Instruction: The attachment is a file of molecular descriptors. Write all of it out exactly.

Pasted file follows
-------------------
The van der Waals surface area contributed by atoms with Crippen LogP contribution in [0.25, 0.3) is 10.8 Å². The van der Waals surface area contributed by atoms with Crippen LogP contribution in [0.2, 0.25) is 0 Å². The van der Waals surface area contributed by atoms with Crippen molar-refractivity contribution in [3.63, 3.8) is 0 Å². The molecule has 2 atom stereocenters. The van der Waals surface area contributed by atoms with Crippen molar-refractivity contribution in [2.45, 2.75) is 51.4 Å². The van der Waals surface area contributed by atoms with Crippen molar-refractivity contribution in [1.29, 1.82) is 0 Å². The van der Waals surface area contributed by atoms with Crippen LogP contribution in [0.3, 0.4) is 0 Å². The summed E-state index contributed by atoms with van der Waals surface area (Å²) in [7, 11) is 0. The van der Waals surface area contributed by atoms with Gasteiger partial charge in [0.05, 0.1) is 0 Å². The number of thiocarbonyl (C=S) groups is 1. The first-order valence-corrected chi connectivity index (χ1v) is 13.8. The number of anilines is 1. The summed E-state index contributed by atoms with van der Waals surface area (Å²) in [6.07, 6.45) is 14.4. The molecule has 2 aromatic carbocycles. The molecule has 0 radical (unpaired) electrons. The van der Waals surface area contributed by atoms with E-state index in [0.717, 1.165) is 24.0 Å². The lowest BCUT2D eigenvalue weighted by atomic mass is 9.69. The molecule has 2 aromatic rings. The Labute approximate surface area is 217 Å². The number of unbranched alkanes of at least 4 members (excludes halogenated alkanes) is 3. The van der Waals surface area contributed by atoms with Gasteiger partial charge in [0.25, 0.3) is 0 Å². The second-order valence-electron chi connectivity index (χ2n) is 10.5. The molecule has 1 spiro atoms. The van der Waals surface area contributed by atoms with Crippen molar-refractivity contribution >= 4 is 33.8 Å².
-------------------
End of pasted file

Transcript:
The van der Waals surface area contributed by atoms with Crippen LogP contribution in [0.25, 0.3) is 10.8 Å². The van der Waals surface area contributed by atoms with Crippen LogP contribution in [0.2, 0.25) is 0 Å². The van der Waals surface area contributed by atoms with Crippen molar-refractivity contribution in [3.63, 3.8) is 0 Å². The molecule has 2 atom stereocenters. The van der Waals surface area contributed by atoms with Crippen molar-refractivity contribution in [2.45, 2.75) is 51.4 Å². The van der Waals surface area contributed by atoms with Crippen molar-refractivity contribution in [1.29, 1.82) is 0 Å². The van der Waals surface area contributed by atoms with Crippen LogP contribution in [0.3, 0.4) is 0 Å². The summed E-state index contributed by atoms with van der Waals surface area (Å²) in [7, 11) is 0. The van der Waals surface area contributed by atoms with Gasteiger partial charge in [0.05, 0.1) is 0 Å². The number of thiocarbonyl (C=S) groups is 1. The first-order valence-corrected chi connectivity index (χ1v) is 13.8. The number of anilines is 1. The summed E-state index contributed by atoms with van der Waals surface area (Å²) in [6.07, 6.45) is 14.4. The molecule has 2 aromatic carbocycles. The molecule has 0 radical (unpaired) electrons. The van der Waals surface area contributed by atoms with E-state index in [0.717, 1.165) is 24.0 Å². The lowest BCUT2D eigenvalue weighted by atomic mass is 9.69. The molecule has 2 aromatic rings. The Labute approximate surface area is 217 Å². The number of unbranched alkanes of at least 4 members (excludes halogenated alkanes) is 3. The van der Waals surface area contributed by atoms with Gasteiger partial charge in [0.25, 0.3) is 0 Å². The second-order valence-electron chi connectivity index (χ2n) is 10.5. The molecule has 1 spiro atoms. The van der Waals surface area contributed by atoms with Crippen molar-refractivity contribution >= 4 is 33.8 Å².